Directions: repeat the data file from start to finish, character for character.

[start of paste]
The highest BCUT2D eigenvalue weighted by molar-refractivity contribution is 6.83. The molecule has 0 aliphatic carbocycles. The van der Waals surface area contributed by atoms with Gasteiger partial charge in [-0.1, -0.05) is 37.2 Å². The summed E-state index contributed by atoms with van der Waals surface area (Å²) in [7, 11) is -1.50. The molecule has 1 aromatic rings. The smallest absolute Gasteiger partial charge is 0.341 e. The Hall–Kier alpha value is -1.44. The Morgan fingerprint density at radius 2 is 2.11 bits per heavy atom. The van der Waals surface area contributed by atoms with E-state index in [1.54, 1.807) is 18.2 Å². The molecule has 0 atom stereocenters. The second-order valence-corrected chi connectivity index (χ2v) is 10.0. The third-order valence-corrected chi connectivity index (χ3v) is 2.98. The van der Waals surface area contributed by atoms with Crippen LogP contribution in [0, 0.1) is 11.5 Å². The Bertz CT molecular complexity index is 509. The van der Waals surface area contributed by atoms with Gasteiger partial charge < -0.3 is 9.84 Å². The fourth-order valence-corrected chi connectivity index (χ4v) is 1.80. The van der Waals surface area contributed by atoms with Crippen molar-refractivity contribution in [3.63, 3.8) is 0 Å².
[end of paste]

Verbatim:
The highest BCUT2D eigenvalue weighted by molar-refractivity contribution is 6.83. The molecule has 0 aliphatic carbocycles. The van der Waals surface area contributed by atoms with Gasteiger partial charge in [-0.1, -0.05) is 37.2 Å². The summed E-state index contributed by atoms with van der Waals surface area (Å²) in [7, 11) is -1.50. The molecule has 1 aromatic rings. The smallest absolute Gasteiger partial charge is 0.341 e. The Hall–Kier alpha value is -1.44. The Morgan fingerprint density at radius 2 is 2.11 bits per heavy atom. The van der Waals surface area contributed by atoms with E-state index in [1.54, 1.807) is 18.2 Å². The molecule has 0 atom stereocenters. The second-order valence-corrected chi connectivity index (χ2v) is 10.0. The third-order valence-corrected chi connectivity index (χ3v) is 2.98. The van der Waals surface area contributed by atoms with Crippen LogP contribution in [0, 0.1) is 11.5 Å². The Bertz CT molecular complexity index is 509. The van der Waals surface area contributed by atoms with Gasteiger partial charge < -0.3 is 9.84 Å². The fourth-order valence-corrected chi connectivity index (χ4v) is 1.80. The van der Waals surface area contributed by atoms with Crippen molar-refractivity contribution in [3.63, 3.8) is 0 Å².